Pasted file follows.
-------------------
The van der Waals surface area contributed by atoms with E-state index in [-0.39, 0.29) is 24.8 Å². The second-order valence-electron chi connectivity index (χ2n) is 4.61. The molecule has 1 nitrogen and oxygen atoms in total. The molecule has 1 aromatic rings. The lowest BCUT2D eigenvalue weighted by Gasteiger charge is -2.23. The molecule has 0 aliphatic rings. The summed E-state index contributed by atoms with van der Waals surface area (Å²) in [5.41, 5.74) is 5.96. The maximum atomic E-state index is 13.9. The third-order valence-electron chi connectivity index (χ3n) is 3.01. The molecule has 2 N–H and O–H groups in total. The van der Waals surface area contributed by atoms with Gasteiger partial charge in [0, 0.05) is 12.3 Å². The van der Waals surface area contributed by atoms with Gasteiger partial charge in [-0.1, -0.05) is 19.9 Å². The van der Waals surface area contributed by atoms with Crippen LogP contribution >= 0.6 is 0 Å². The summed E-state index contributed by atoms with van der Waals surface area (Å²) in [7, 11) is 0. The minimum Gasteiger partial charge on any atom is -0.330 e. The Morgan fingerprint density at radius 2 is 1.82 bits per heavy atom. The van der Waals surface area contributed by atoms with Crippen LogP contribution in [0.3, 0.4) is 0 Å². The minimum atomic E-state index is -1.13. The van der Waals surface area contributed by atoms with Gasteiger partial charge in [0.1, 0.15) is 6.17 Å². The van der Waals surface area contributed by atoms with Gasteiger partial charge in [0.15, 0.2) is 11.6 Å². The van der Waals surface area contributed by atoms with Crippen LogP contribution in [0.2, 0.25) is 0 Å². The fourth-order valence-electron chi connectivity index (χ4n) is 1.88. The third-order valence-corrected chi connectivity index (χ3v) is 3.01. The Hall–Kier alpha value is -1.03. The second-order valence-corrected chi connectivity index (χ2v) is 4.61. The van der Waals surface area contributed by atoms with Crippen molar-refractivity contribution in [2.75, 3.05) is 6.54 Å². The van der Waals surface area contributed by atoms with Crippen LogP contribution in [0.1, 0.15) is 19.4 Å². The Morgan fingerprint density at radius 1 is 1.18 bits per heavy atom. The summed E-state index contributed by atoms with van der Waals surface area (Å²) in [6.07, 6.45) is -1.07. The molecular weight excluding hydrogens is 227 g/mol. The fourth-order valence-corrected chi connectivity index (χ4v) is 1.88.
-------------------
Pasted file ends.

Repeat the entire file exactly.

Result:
The van der Waals surface area contributed by atoms with E-state index in [-0.39, 0.29) is 24.8 Å². The second-order valence-electron chi connectivity index (χ2n) is 4.61. The molecule has 1 nitrogen and oxygen atoms in total. The molecule has 1 aromatic rings. The lowest BCUT2D eigenvalue weighted by Gasteiger charge is -2.23. The molecule has 0 aliphatic rings. The summed E-state index contributed by atoms with van der Waals surface area (Å²) in [5.41, 5.74) is 5.96. The maximum atomic E-state index is 13.9. The third-order valence-electron chi connectivity index (χ3n) is 3.01. The molecule has 2 N–H and O–H groups in total. The van der Waals surface area contributed by atoms with Gasteiger partial charge in [0, 0.05) is 12.3 Å². The van der Waals surface area contributed by atoms with Gasteiger partial charge in [-0.1, -0.05) is 19.9 Å². The van der Waals surface area contributed by atoms with Crippen LogP contribution >= 0.6 is 0 Å². The summed E-state index contributed by atoms with van der Waals surface area (Å²) in [7, 11) is 0. The minimum Gasteiger partial charge on any atom is -0.330 e. The Morgan fingerprint density at radius 2 is 1.82 bits per heavy atom. The van der Waals surface area contributed by atoms with Crippen LogP contribution in [0.3, 0.4) is 0 Å². The minimum atomic E-state index is -1.13. The van der Waals surface area contributed by atoms with Gasteiger partial charge in [0.1, 0.15) is 6.17 Å². The van der Waals surface area contributed by atoms with Gasteiger partial charge in [0.15, 0.2) is 11.6 Å². The van der Waals surface area contributed by atoms with Crippen LogP contribution in [0.2, 0.25) is 0 Å². The fourth-order valence-electron chi connectivity index (χ4n) is 1.88. The third-order valence-corrected chi connectivity index (χ3v) is 3.01. The Hall–Kier alpha value is -1.03. The second-order valence-corrected chi connectivity index (χ2v) is 4.61. The van der Waals surface area contributed by atoms with Crippen molar-refractivity contribution in [2.75, 3.05) is 6.54 Å². The van der Waals surface area contributed by atoms with Crippen LogP contribution in [0.1, 0.15) is 19.4 Å². The Morgan fingerprint density at radius 1 is 1.18 bits per heavy atom. The summed E-state index contributed by atoms with van der Waals surface area (Å²) in [6.07, 6.45) is -1.07. The molecular weight excluding hydrogens is 227 g/mol. The fourth-order valence-corrected chi connectivity index (χ4v) is 1.88.